There are 88 sites, with each site able to accommodate up to eight people. Sites offer a picnic table, fire pit, grill, and storage locker. The campground offers restrooms with sinks and flush toilets and water spigots are available within the campground.
An ideal place to camp when visiting the Zapata Falls Special Recreation Management Area is the Zapata Falls Campground, which offers 23 single campsites and one group site. Located on BLM road 5415, the campground is seven miles from the Great Sand Dunes National Park and offers pit toilets.
The campground can accommodate RVs and trailers that are up to 50 feet long, with each site offering a picnic table, fire pit, and food storage locker. Sites are spread out along two separate loops, with one loop for tent campers. There are no hook-ups at the campground, which is first-come, first-served and open year-round.
Offering 51 sites, the Mosca Campground can be found in the dunes west of San Luis Lake. All of the sites offer electric hook-ups, picnic tables with shelters and fire grills. Vault toilets and a dump station can be found at the campground.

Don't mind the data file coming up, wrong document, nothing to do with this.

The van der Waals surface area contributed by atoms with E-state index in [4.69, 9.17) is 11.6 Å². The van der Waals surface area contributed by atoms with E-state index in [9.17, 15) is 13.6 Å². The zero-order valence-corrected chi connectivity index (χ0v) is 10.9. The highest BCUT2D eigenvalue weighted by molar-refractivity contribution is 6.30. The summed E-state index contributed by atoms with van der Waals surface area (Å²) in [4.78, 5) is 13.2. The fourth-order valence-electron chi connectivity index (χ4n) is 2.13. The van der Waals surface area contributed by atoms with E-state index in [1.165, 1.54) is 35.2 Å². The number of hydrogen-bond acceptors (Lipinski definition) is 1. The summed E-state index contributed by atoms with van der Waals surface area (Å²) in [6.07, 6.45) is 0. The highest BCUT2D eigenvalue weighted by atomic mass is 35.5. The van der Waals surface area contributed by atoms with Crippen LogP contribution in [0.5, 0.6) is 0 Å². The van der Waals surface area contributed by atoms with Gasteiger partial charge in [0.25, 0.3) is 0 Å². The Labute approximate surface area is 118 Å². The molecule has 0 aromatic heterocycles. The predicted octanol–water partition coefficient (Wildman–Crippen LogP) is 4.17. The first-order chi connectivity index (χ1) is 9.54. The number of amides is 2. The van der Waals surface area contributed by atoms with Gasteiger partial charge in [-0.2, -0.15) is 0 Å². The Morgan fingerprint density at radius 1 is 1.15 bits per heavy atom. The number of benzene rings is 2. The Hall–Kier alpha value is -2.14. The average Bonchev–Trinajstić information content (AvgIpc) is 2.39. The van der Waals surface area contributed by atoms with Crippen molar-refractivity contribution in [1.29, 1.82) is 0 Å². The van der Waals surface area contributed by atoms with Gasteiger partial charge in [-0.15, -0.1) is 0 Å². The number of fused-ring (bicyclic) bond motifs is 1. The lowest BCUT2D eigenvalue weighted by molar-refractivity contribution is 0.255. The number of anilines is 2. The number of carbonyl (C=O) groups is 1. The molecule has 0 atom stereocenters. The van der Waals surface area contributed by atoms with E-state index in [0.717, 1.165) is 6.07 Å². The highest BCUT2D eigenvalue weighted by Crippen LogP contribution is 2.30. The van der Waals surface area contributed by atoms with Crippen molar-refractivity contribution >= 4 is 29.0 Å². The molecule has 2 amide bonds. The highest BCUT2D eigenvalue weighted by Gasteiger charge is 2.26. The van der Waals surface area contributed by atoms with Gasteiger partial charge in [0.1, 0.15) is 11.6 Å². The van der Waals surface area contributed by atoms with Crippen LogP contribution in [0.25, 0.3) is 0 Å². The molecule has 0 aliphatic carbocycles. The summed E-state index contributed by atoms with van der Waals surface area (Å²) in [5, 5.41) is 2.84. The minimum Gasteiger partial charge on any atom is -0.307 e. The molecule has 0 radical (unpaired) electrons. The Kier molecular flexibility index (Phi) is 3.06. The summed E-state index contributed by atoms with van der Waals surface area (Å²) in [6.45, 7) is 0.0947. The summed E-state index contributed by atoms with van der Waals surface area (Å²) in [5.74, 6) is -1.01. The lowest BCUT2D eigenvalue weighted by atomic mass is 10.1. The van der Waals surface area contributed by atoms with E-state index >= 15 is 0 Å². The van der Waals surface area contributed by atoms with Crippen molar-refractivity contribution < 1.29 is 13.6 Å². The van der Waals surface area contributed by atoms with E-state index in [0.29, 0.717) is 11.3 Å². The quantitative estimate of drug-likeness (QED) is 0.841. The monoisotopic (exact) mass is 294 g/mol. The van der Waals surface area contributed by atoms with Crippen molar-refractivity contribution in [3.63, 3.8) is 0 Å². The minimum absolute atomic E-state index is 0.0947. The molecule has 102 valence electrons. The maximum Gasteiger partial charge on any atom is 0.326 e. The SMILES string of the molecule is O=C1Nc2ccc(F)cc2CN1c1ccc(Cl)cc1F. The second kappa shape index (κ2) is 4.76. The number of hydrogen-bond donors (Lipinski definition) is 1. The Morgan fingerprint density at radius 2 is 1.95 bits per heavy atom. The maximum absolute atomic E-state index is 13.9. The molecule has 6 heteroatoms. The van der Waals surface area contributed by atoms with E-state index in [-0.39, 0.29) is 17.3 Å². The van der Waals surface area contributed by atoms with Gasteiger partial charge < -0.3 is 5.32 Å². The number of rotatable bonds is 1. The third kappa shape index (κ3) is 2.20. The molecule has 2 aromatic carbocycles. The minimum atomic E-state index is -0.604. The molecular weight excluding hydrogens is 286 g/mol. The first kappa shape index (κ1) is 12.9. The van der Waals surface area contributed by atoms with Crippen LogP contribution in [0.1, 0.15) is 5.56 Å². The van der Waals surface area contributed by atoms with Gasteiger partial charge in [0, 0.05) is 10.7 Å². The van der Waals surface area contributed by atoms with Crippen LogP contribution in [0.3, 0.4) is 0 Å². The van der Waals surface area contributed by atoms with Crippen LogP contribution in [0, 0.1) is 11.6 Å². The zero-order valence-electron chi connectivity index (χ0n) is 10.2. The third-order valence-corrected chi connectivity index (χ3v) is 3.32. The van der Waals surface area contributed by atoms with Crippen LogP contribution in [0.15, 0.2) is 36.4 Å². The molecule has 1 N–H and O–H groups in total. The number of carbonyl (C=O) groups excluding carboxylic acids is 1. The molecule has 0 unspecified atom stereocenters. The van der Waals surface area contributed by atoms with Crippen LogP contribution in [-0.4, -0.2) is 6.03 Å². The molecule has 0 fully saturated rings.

While all sites can accommodate RVs and trailers, some are available for those looking to tent camp. While there is no charge for sites, which are first-come, first-served, as the campground is located within the San Luis Lakes State Wildlife Area, a Colorado wildlife annual access pass or hunting or fishing license is required to enter. Make sure to bring in your own water when camping here.
While the hike is short, it is a bit of an adventure! First walk along a dirt path with a slight incline, until you reach a creek (South Zapata Creek). Depending on the water flow, you may have to wade in the creek to reach the falls. You will also encounter some rocks to climb over and around.
To view the falls, you will likely find yourself knee-deep in water. However, you will be treated to a gorgeous sight! As the creek bottom is rocky, bringing along water shoes is a big help.
A quick drive from Zapata Falls Special Recreation Management Area is Great Sand Dunes National Park. The park is home to the tallest dunes in North America; however, that is not all that it offers.